While keeping to a regular social media schedule is great, businesses also need to engage in targeted social media campaigns every so often.
Social media campaigns aren’t the same as an overall social media marketing strategy. They usually have a defined start and end period. They have specific goals, with results that are meant to be tracked, measured and re-evaluated for improvements. Often, they cover a particular topic or aspect of your business, such as the promotion of a new product or sale.
In this article we’ll show you some examples of successful social media campaigns and what you can learn from them when planning your own.
7 social media campaign ideas from top brands
1. Wealthsimple’s #InvestingForHumans
Ever heard the term “fintech”? What about “robo-advisors”? Know what they mean? You don’t need to.
Wealthsimple is a Toronto-based fintech and robo-advisor, but they don’t go around calling themselves that to impress you. Instead, they use a down-to-earth approach when pitching their money products. They know their average-age demographic, 29-year-old millennials, will appreciate that.
They also know that they can reach that demographic on social media, with a simple communication style that communicates trustworthiness.
Wealthsimple is becoming renowned for its unusual style of ad campaigns for a financial firm. But the one we’ll focus on here is the #InvestingForHumans campaign.
What Wealthsimple did
The company interviewed hundreds of ‘real’ people about money problems. And they didn’t do it cheaply, either. They hired the best, non-agency talent they could find.
They used an award-winning filmmaker to get people to give their most honest, on-the-spot money stories. They used a backdrop of branded, plain-colour walls that, together, make a social media feed look like it was purposefully designed. Then, they disseminated those interviews across the web, and on TV.
Here’s a collection of interview snippets:
These were not celebrity endorsements of Wealthsimple products. They were ordinary people talking about money. That’s it. Some of the interviewees were caught off guard, and that was perfect.
The filmmaker captured emotions people had about their money, not technical explanations about investing. But you still get the message Wealthsimple is trying to send, without actually saying it:
‘Don’t be foolish about your money. Start investing now. There’s no time to waste. Let’s not have this money problem again.’
And also, Wealthsimple can help you with that. (Thanks for that logo at the end of each video, Wealthsimple).
- 1,851,028 YouTube views in five months (on only one video)
- Thousands of additional views on Instagram (this interview alone got 4,863 views in five months, but there were more)
- Use language your target market can understand
- You don’t have to sell a product. You can sell an idea tied to your product
- Be creative by trying a social media campaign that defies the norms of your industry
- Use online video, and do it well. Find the talent that can represent your ideology best, not the biggest ad agency you can afford
- YouTube is not the only place you can post viral videos. Try Twitter, Instagram and Facebook too
- Pay for ads to spread the video you just invested in
2. iHeartDogs: 0% Off
iHeartDogs is a company built on social good. Every time you buy one of their products, they donate meals to dog shelters.
Aside from dog treats and collars, the company also sells dog paraphernalia like t-shirts and bracelets. But their site isn’t just an e-commerce platform; it’s a dog lifestyle website. You can read about different breeds, and digest the latest warm and fuzzy dog stories too.
There’s even a DIY blog category where you can learn how to make the best dog bed, or bake your own dog treats.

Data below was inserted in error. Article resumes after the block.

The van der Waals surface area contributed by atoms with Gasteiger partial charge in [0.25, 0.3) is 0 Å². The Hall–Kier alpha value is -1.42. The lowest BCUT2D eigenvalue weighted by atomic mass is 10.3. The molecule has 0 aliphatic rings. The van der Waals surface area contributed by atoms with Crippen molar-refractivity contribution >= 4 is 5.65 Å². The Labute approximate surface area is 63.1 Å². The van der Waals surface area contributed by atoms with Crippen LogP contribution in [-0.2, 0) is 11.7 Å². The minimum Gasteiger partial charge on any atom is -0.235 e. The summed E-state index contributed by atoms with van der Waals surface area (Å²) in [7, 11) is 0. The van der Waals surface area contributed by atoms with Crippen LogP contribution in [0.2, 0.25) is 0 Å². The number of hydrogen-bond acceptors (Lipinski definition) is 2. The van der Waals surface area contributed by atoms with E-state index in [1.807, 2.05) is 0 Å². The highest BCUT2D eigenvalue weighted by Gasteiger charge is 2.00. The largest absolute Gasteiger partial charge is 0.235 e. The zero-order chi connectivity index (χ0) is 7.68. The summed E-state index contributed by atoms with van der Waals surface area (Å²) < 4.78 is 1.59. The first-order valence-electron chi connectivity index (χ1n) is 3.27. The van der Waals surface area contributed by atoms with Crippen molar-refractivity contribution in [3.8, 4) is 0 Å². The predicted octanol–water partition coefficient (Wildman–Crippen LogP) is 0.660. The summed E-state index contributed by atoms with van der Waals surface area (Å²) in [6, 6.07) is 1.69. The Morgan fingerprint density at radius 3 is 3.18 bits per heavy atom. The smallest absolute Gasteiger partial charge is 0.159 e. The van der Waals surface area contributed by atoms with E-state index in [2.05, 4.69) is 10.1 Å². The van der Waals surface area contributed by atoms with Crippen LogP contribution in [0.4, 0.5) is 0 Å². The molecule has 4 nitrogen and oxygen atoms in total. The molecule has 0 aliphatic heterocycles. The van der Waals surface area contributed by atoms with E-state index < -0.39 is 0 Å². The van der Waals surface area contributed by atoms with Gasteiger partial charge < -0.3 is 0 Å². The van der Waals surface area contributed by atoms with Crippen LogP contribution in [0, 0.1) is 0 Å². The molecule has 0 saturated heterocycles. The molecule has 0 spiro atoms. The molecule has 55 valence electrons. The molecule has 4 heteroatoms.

So, where does this company get their social media campaign ideas? By starting with dog love, of course.
What iHeartDogs did
Normally, companies want to encourage sales with discounts, especially on Black Friday. But on Black Friday 2017, iHeartDogs launched a social media campaign no one was expecting: 0% off.
Yes, you saw that right.
iHeartDogs ran ads telling Facebook followers they were giving them nothing for buying their products. But that didn’t stop the company from quadrupling sales.
Instead of a discount for their customers, their campaign promised to double donations from purchases made over that weekend (Black Friday to Giving Tuesday).
Their campaign goal was to give 100,000 meals to dogs in need—and they doubled it!
Links from the ads led to this page on their website, to explain the reason for their promotion.
- Quadrupled sales between Black Friday and Giving Tuesday
- Doubled goal expectations to donate 100,000 meals (they donated 200,000)
- 500,000 people reached on Facebook alone
But, according to CEO and Co-Founder Justin Palmer, “The most important impact is customer loyalty. We received hundreds of emails and comments on social media thanking us for helping animals, instead of discounting our products.”
Also, check out a sample of the engagement on just one of these posts (people loved this idea, and the company too):
Palmer had a few social media campaign tips to give other business owners.
“My recommendation is to go against the grain. The 0% off ‘deal’ really stood out in the newsfeed,” he explains. “Know what your brand stands for, and make it undeniably clear. We definitely upset some people by not offering discounts, but we inspired loyalty with the customers we care about the most—those that support animal rescue and adoption.”
- Do something no one is expecting, but with good motive. And don’t forget to explain it!
- Build social good into your social media campaigns to attract attention (and also to do good)
- Plan, and be prepared to take advantage of holidays
- Create well-designed ad creatives to stand out and show your professionalism
- Set goals, and measure your results. You’ll learn now how well you did after the campaign is over. Be specific!
- Remember to value the qualitative, and not just the quantitative, when it comes to customer engagement with your brand
- Make it easy for customers to buy from your social media posts
3. Lowe’s #LowesFixInSix
Lowe’s (via their hired ad agency, BBDO New York) has a history of using creative, DIY video formats in their social media campaigns.